Samuel J. Cordes & Associates
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Is your work email private?

A lot of Pennsylvania readers are unclear about the rules that apply to their work computers or work issued cellphones. Many people use their work computers for personal purposes as well, and those with employer-issued smartphones often comingle information about work with their personal correspondence, but few are aware of the legal status of that data, which could end up making a big difference in the event of a conflict with an employer.

This issue made the news recently when the news media revealed that Harvard University had searched employee email accounts for information about the leak of some sensitive university information. Employees at the school were upset at the perceived violation of privacy, but on closer inspection it seems that the university, like many private employers, reserved the right to access employee email as a part of the employment contract.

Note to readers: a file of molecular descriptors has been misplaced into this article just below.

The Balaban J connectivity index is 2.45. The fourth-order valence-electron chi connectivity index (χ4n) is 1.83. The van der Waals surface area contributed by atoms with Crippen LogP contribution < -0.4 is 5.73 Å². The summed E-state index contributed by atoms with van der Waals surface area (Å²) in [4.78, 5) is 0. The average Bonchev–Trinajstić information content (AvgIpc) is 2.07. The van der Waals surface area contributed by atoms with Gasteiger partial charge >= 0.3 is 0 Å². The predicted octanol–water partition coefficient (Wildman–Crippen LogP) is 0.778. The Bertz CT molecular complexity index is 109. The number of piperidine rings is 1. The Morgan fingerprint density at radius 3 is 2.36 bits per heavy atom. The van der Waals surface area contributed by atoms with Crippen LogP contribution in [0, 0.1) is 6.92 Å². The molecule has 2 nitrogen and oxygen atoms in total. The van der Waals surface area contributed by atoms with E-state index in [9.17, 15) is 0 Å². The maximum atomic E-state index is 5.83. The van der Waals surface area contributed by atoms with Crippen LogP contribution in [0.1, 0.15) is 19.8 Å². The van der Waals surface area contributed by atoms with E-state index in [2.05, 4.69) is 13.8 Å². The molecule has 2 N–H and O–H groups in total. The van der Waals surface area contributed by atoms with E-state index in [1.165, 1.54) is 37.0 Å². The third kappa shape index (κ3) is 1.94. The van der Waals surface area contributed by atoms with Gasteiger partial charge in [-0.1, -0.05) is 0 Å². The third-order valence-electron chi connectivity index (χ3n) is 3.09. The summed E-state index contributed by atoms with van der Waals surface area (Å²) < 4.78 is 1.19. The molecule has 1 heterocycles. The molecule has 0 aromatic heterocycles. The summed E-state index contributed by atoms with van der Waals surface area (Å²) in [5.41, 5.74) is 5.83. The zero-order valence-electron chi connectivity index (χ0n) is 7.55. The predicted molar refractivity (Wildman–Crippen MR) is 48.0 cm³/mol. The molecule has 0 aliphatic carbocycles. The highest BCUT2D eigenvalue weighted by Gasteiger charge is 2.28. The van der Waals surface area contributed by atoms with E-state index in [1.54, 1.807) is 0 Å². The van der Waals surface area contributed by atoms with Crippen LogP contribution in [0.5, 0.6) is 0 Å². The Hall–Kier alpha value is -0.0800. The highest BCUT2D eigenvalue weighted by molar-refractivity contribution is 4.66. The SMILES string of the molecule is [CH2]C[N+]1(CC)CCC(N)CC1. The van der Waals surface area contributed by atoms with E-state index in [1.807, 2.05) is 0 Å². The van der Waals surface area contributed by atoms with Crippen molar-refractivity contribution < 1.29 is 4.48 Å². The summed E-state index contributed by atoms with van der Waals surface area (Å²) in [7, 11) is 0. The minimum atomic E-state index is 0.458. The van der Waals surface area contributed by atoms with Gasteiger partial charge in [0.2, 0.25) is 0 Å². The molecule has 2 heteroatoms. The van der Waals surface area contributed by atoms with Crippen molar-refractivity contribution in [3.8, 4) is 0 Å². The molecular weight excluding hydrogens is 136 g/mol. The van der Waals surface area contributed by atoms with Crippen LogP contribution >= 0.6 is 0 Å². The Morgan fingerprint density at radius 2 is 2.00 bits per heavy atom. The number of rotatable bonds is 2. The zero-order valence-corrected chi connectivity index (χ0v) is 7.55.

These types of agreements are binding, and courts have looked to the explicit policies of employers when assessing whether an employee's rights were violate through the email search. A part of the assessment as to whether privacy was breached was whether or not the employee had a reasonable expectation of privacy, which can be determined through the circumstances of the case.

This issue can be very impactful in an employment dispute where discrimination, wrongful termination, retaliation, or other misconduct are alleged. Employers may choose to search email correspondence or other data on the computer to determine a particular individual's role in an incident, and in those cases it may be difficult to argue for privacy.

The bottom line is to know what the official policy is and to keep it in mind when using work-owned equipment or corresponding over work-owned email.

Source: Slate, "Can Your Boss Read Your Email?" L.V. Anderson, March 11, 2013

Information about employee rights in Pennsylvania can be found on our wrongful termination page.

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